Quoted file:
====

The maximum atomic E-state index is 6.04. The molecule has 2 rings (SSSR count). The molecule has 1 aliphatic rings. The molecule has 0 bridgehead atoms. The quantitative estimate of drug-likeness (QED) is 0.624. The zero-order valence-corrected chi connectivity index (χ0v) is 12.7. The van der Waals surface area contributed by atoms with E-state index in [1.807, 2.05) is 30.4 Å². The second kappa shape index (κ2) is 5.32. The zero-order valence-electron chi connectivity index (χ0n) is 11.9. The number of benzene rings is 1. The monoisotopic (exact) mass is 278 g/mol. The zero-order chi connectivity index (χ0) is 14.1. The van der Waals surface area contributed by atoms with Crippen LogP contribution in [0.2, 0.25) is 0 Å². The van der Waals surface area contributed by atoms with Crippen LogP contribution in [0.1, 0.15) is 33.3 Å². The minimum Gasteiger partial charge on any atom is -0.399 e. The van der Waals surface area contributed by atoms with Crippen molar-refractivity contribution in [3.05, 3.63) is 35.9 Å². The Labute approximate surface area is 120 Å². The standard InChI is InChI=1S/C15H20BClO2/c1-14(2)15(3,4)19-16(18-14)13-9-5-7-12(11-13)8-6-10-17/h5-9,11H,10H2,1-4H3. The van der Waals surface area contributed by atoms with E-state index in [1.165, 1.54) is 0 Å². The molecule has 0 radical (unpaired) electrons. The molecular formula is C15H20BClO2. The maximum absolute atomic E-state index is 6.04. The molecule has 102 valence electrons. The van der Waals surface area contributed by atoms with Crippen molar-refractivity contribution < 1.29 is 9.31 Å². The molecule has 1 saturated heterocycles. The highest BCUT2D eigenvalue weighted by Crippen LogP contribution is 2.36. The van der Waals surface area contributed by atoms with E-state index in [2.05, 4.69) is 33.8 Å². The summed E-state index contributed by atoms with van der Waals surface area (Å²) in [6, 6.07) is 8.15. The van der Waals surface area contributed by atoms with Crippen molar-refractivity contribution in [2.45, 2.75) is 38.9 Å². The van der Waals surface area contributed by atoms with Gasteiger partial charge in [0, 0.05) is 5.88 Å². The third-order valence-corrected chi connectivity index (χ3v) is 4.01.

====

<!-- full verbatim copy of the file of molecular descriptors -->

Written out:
The maximum atomic E-state index is 6.04. The molecule has 2 rings (SSSR count). The molecule has 1 aliphatic rings. The molecule has 0 bridgehead atoms. The quantitative estimate of drug-likeness (QED) is 0.624. The zero-order valence-corrected chi connectivity index (χ0v) is 12.7. The van der Waals surface area contributed by atoms with E-state index in [1.807, 2.05) is 30.4 Å². The second kappa shape index (κ2) is 5.32. The zero-order valence-electron chi connectivity index (χ0n) is 11.9. The number of benzene rings is 1. The monoisotopic (exact) mass is 278 g/mol. The zero-order chi connectivity index (χ0) is 14.1. The van der Waals surface area contributed by atoms with Crippen LogP contribution in [0.2, 0.25) is 0 Å². The van der Waals surface area contributed by atoms with Crippen LogP contribution in [0.1, 0.15) is 33.3 Å². The minimum Gasteiger partial charge on any atom is -0.399 e. The van der Waals surface area contributed by atoms with Crippen molar-refractivity contribution in [3.05, 3.63) is 35.9 Å². The Labute approximate surface area is 120 Å². The standard InChI is InChI=1S/C15H20BClO2/c1-14(2)15(3,4)19-16(18-14)13-9-5-7-12(11-13)8-6-10-17/h5-9,11H,10H2,1-4H3. The van der Waals surface area contributed by atoms with E-state index in [1.165, 1.54) is 0 Å². The molecule has 0 radical (unpaired) electrons. The molecular formula is C15H20BClO2. The maximum absolute atomic E-state index is 6.04. The molecule has 102 valence electrons. The van der Waals surface area contributed by atoms with Crippen molar-refractivity contribution < 1.29 is 9.31 Å². The molecule has 1 saturated heterocycles. The highest BCUT2D eigenvalue weighted by Crippen LogP contribution is 2.36. The van der Waals surface area contributed by atoms with E-state index in [2.05, 4.69) is 33.8 Å². The summed E-state index contributed by atoms with van der Waals surface area (Å²) in [6, 6.07) is 8.15. The van der Waals surface area contributed by atoms with Crippen molar-refractivity contribution in [2.45, 2.75) is 38.9 Å². The van der Waals surface area contributed by atoms with Gasteiger partial charge in [0, 0.05) is 5.88 Å². The third-order valence-corrected chi connectivity index (χ3v) is 4.01.